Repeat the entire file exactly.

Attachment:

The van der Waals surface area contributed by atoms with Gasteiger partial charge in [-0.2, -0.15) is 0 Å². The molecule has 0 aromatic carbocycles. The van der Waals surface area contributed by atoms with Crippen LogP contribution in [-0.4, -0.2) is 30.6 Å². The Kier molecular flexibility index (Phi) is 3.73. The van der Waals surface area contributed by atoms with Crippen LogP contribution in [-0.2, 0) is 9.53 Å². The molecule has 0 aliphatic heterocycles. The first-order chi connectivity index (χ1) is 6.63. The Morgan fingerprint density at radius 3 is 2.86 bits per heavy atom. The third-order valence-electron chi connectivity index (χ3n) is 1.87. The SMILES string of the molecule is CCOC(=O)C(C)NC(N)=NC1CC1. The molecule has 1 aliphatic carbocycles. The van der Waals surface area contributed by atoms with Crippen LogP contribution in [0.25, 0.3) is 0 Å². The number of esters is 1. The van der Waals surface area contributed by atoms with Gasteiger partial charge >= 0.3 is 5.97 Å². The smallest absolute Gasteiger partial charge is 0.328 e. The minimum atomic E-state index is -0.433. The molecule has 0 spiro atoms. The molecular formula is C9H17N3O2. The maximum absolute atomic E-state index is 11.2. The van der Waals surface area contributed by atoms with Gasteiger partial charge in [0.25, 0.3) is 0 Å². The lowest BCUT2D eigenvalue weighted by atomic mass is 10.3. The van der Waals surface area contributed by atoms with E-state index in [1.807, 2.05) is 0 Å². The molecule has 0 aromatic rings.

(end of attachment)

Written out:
The van der Waals surface area contributed by atoms with Gasteiger partial charge in [-0.2, -0.15) is 0 Å². The molecule has 0 aromatic carbocycles. The van der Waals surface area contributed by atoms with Crippen LogP contribution in [-0.4, -0.2) is 30.6 Å². The Kier molecular flexibility index (Phi) is 3.73. The van der Waals surface area contributed by atoms with Crippen LogP contribution in [-0.2, 0) is 9.53 Å². The molecule has 0 aliphatic heterocycles. The first-order chi connectivity index (χ1) is 6.63. The Morgan fingerprint density at radius 3 is 2.86 bits per heavy atom. The third-order valence-electron chi connectivity index (χ3n) is 1.87. The SMILES string of the molecule is CCOC(=O)C(C)NC(N)=NC1CC1. The molecule has 1 aliphatic carbocycles. The van der Waals surface area contributed by atoms with Crippen LogP contribution in [0.25, 0.3) is 0 Å². The number of esters is 1. The van der Waals surface area contributed by atoms with Gasteiger partial charge >= 0.3 is 5.97 Å². The smallest absolute Gasteiger partial charge is 0.328 e. The minimum atomic E-state index is -0.433. The molecule has 0 spiro atoms. The molecular formula is C9H17N3O2. The maximum absolute atomic E-state index is 11.2. The van der Waals surface area contributed by atoms with Gasteiger partial charge in [0.25, 0.3) is 0 Å². The lowest BCUT2D eigenvalue weighted by atomic mass is 10.3. The van der Waals surface area contributed by atoms with E-state index in [1.807, 2.05) is 0 Å². The molecule has 0 aromatic rings.